‘Lack of Public Trust May Hamper New CAMA Law’


By Emma Okonji and Peter Uzoho

PwC Nigeria has highlighted the significance of the Companies and Allied Matters Act 2020 (CAMA 2020), while insisting that the new legislation will impact positively on small businesses, if well implemented.

PwC however warned that lack of public trust in government over its intention to implement the new CAMA law, could hamper the implementation process.

Fiscal Policy Partner and West Africa Tax Leader at PwC, Mr. Taiwo Oyedele, who delivered a paper titled “CAMA 2020, Nigeria’s Competitiveness and Ease of Doing Business”, during the virtual Capability Enhancement Workshop for Journalists, organised by PwC recently, provided an overview of the new law, which he noted, remained the most important business regulation in Nigeria especially as it has significant impact on the ease of doing business, competitiveness, attracting investments, and economic growth.

He observed the controversies it has generated before providing analysis of the key provisions and changes introduced by the new law, compared to the old version of the law that had been in operation since 1990.

Oyedele stated the need to gazette the law with a future commencement date to facilitate ease of transition while emphasizing the importance of effective implementation.

According to him, “The new law encourages the growth of small businesses, which are the engine houses for fast economic development of nations. It also encourages foreign companies to invest in Nigeria through the ease of doing business. The only controversial aspect of the 600-page document, is on the regulation of NGOs and churches, which government must be careful about to avoid over regulation.”

He emphasised the need to harmonise CAMA with other laws such as the Companies Income Tax Act, which still requires audited accounts by all companies regardless of size.

Oyedele advised that the new law should be kept under constant review with more frequent amendments or re-enactment in every five years.

Partner and Chief Economist at PwC Nigeria, Dr. Andrew Nevin, who also delivered a paper on ‘Economic Sustainability: Tracking and Reporting the Metrics that Matter, at the annual PwC workshop, which is now in its seventh year, advised journalists to always track key metrics such as the Sustainable Development Goals (SDGs), and other policy pronouncements of governments, which could be used to benchmark their analysis on government statistics and enrich their general reporting on the economy.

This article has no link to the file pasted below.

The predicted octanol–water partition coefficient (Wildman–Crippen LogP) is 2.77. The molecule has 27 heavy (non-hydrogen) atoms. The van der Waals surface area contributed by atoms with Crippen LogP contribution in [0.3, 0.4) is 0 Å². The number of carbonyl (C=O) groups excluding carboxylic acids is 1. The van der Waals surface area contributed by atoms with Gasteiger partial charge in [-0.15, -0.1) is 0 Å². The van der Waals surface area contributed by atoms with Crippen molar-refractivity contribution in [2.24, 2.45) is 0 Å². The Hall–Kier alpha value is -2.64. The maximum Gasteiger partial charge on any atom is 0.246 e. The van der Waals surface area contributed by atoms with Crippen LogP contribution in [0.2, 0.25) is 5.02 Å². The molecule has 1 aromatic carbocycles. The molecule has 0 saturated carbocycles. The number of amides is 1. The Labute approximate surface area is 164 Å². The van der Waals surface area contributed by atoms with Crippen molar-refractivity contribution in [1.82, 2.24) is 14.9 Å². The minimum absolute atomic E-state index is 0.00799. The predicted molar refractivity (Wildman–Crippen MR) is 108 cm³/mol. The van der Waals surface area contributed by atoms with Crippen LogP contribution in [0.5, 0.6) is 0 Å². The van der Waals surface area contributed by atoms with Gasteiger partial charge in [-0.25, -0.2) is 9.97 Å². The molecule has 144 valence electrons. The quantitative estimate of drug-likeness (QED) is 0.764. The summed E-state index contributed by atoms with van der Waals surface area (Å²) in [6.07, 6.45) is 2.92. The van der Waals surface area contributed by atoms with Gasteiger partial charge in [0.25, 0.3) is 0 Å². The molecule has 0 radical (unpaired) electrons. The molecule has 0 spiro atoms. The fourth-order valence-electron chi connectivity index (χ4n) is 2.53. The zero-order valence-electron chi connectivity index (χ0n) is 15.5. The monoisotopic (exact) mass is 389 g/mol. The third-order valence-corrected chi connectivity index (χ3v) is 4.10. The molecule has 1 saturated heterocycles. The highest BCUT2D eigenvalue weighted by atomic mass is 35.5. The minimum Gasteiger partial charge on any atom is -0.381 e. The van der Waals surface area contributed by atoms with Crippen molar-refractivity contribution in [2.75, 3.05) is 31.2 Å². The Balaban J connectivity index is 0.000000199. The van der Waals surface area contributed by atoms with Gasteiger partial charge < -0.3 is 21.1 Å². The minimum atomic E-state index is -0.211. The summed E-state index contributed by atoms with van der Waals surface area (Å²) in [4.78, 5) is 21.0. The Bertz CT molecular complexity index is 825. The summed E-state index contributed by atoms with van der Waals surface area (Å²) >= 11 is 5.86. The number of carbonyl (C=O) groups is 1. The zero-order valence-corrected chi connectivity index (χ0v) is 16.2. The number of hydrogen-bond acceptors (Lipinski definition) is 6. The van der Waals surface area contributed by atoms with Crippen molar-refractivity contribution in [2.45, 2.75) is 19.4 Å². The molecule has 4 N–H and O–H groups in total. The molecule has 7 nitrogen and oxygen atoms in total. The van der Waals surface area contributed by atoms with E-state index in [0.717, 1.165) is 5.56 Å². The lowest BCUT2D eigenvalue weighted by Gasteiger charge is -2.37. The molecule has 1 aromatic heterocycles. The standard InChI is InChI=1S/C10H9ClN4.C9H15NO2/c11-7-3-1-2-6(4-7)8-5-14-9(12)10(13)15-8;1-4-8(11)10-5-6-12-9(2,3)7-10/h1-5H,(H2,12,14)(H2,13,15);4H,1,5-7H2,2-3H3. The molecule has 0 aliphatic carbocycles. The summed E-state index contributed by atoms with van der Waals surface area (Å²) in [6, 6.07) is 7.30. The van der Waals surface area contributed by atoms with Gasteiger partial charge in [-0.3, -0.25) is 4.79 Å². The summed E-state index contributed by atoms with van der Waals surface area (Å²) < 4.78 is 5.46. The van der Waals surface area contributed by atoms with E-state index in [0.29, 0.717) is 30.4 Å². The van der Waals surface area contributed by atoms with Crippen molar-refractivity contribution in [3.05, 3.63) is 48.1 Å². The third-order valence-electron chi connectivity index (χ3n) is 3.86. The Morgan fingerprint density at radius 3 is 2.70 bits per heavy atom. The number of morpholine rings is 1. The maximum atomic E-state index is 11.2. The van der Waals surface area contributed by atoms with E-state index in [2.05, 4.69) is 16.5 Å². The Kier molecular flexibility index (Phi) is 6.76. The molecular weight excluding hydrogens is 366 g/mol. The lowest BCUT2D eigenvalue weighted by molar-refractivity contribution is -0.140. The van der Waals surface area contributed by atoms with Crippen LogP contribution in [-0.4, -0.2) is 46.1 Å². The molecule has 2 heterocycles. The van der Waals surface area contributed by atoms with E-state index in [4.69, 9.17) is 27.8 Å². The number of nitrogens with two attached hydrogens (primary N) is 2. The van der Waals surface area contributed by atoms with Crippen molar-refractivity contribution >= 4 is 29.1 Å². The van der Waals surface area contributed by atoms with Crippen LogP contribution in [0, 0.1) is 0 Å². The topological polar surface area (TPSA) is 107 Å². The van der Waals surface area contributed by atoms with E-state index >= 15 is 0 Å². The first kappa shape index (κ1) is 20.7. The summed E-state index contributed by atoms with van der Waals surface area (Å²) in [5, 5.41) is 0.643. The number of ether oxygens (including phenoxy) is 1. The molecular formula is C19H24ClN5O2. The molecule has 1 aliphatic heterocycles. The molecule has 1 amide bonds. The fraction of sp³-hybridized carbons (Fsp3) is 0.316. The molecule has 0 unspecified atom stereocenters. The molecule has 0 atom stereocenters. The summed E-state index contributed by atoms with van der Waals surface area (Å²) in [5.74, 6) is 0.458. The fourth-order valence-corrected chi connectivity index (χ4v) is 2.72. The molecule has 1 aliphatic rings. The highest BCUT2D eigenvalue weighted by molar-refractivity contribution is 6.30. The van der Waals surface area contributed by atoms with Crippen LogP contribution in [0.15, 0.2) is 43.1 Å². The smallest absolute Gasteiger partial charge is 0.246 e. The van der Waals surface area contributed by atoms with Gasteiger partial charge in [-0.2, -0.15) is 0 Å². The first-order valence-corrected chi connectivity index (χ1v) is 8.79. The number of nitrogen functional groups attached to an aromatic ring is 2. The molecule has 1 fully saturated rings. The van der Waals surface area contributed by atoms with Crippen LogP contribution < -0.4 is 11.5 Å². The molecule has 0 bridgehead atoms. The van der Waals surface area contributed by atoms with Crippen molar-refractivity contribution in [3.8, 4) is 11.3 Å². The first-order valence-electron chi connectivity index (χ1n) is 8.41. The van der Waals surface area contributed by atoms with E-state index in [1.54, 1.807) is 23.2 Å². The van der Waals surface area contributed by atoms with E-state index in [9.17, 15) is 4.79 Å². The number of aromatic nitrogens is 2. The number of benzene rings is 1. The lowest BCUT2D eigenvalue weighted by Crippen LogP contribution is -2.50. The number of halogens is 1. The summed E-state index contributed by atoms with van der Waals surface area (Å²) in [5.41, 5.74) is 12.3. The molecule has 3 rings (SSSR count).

Editor-in-Chief at Stears Business, Tokunbo Afikuyomi, facilitated a session on ‘Journalism and the New Normal: Challenges and Opportunities’ during which he shared the impact of the COVID-19 pandemic on news consumption patterns and what this means for the fortunes of journalists and their media houses. He noted that in times of uncertainty, trustworthy reporting becomes even more important than the speed to break the news.

The annual PwC workshop, which is now in its seventh year, is a key component of PwC’s Corporate Responsibility strategy. It was instituted in recognition of the very important role of the media in society.

The capacity enhancement workshop precedes the award gala-nite for the announcement of winners of this year’s PwC Media Excellence Awards, which is scheduled to hold virtually on October 2, 2020.

“Our support for the media through this workshop and the media excellence award is in line with our purpose which is to build trust in society and solve important problems.

It is a demonstration of our strong belief that for the Nigerian people to enjoy good governance, the media must perform its role optimally and professionally and this is reflected in the quality of reporting, in the capacity of individual journalists to carry out research and investigations, in the independence of editorial judgments, and in their ability to use technology as an enabler,” Oyedele said.